“Our analysis shows that the recovery from the last financial crisis was a precarious one. Even though the unemployment rate peaked in 2011 and had fallen to pre-crisis levels in 2015, insecure low-paid work was more common. In fact, insecurity peaked in 2013 and has remained elevated ever since. The furlough scheme has controlled unemployment in the short-term but there is a real threat that it will be used as cover to worsen pay and conditions for workers and drive up insecurity in the coming years. Moreover, with women and ethnic minorities more likely to be in insecure, low-paid work, preventing a rise as we recover from the current crisis needs to be part of any plan that looks to build a better economy, and counter racism and sexism with it.” 

Sandy MacDonald, Head of Corporate Sustainability at Standard Life Aberdeen Plc, said: “As this research shows, even before the current pandemic far too many families in the UK were feeling the impact on their wellbeing and prospects that comes from low-paid, insecure work. As we build back, we have an opportunity to do things differently. Campaigns like the Living Wage and Living Hours will allow us to show the value we place on all workers by making sure they and their loved ones can count on decent, predictable income and working hours.” 

Regional breakdown 

*NB these figures may not sum to national figures due to the presence of (1) missing responses (2) workplaces classified as being outside of the UK (3) rounding.

Industry breakdown 

NB these figures may not sum to national figures due to rounding.

 

 

Notes to editors

For all media enquiries please contact John Hood – 07507 173649 - john.hood@livingwage.org.uk or Tom Blin – 07706 217589 – thomas.blin@livingwage.org.uk

[1] Including multiple, mixed and ‘other’ ethnicities.

About the Living Wage

The real Living Wage is the only rate calculated according to what people need to make ends meet. It provides a voluntary benchmark for employers that choose to take a stand, by ensuring their staff earn a wage that meets the costs and pressures they face in their everyday lives.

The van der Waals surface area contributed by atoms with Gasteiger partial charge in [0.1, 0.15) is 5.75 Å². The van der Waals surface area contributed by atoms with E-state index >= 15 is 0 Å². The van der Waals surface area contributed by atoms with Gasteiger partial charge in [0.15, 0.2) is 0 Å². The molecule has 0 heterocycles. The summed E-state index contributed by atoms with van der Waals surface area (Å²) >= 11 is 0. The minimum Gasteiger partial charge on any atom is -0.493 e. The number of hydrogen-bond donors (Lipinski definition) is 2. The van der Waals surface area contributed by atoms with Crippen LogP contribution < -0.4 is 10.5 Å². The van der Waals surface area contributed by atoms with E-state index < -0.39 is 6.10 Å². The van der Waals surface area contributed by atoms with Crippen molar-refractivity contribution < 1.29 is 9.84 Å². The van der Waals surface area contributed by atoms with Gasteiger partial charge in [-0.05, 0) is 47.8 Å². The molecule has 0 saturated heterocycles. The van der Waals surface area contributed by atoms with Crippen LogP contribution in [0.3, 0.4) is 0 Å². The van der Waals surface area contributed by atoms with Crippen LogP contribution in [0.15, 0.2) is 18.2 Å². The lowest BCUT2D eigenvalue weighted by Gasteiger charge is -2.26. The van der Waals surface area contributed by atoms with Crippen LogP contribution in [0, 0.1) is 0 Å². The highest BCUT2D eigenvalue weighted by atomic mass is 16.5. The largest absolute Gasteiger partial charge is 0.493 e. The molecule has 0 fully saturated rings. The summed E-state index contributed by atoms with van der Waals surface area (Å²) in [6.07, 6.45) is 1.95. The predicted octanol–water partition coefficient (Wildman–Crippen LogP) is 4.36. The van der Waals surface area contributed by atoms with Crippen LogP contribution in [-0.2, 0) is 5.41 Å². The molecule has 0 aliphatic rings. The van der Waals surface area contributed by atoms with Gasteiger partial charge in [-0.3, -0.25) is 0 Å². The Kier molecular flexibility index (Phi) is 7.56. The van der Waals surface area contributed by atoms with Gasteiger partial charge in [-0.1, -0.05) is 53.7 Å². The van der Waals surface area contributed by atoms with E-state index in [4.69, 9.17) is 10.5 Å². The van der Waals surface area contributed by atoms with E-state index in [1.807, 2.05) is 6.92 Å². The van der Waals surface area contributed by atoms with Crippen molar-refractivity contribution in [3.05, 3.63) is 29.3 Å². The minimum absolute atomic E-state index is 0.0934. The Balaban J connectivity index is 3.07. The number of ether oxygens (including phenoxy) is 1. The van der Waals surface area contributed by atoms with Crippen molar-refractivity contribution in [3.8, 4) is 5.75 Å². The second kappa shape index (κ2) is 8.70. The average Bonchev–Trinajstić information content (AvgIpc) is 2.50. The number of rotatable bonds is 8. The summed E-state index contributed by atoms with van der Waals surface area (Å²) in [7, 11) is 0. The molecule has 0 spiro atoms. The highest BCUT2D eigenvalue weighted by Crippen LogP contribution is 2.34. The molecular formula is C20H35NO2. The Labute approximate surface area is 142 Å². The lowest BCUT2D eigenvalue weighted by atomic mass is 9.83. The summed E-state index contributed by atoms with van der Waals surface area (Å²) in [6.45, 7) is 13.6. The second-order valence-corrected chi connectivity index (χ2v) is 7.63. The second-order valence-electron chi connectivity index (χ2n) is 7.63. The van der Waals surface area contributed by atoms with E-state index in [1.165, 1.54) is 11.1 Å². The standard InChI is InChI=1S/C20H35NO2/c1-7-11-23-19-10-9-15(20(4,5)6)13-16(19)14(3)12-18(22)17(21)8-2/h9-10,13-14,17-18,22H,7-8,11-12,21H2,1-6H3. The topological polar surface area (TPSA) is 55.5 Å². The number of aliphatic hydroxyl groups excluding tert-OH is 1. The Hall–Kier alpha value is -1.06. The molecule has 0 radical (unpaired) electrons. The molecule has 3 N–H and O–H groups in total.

The UK Living Wage is currently £9.30 per hour. There is a separate London Living Wage rate of £10.75 per hour to reflect the higher costs of transport, childcare and housing in the capital. These figures are calculated annually by the Resolution Foundation and overseen by the Living Wage Commission, based on the best available evidence on living standards in London and the UK.

The Living Wage Foundation is the organisation at the heart of the movement of businesses, organisations and individuals who campaign for the simple idea that a hard day’s work deserves a fair day’s pay. The Living Wage Foundation receives guidance and advice from the Living Wage Advisory Council. The Foundation is supported by our principal partners: Aviva; Joseph Rowntree Foundation; KPMG; Linklaters; Nationwide; Nestle; Resolution Foundation; Oxfam; Trust for London; People’s Health Trust; and Queen Mary University of London. 

Since 2011 the Living Wage movement has delivered a pay rise to over 200,000 people and put over £1 billion extra into the pockets of low paid workers.

 

Methodology note on ‘insecure workers’

The quantitative research was conducted by the New Economics Foundation based on the fourth quarter (October-December) of data from the Labour Force Survey (LFS), and on the annual Family Resources Survey (FRS) datasets, for the years 2001 to 2019. The LFS was the primary source, including employee earnings and total numbers of people in employment, while the FRS was used to estimate the income distribution among the self-employed. Due to small sample sizes in some demographic breakdowns, some categories were subsequently aggregated or three-year moving averages were used as appropriate.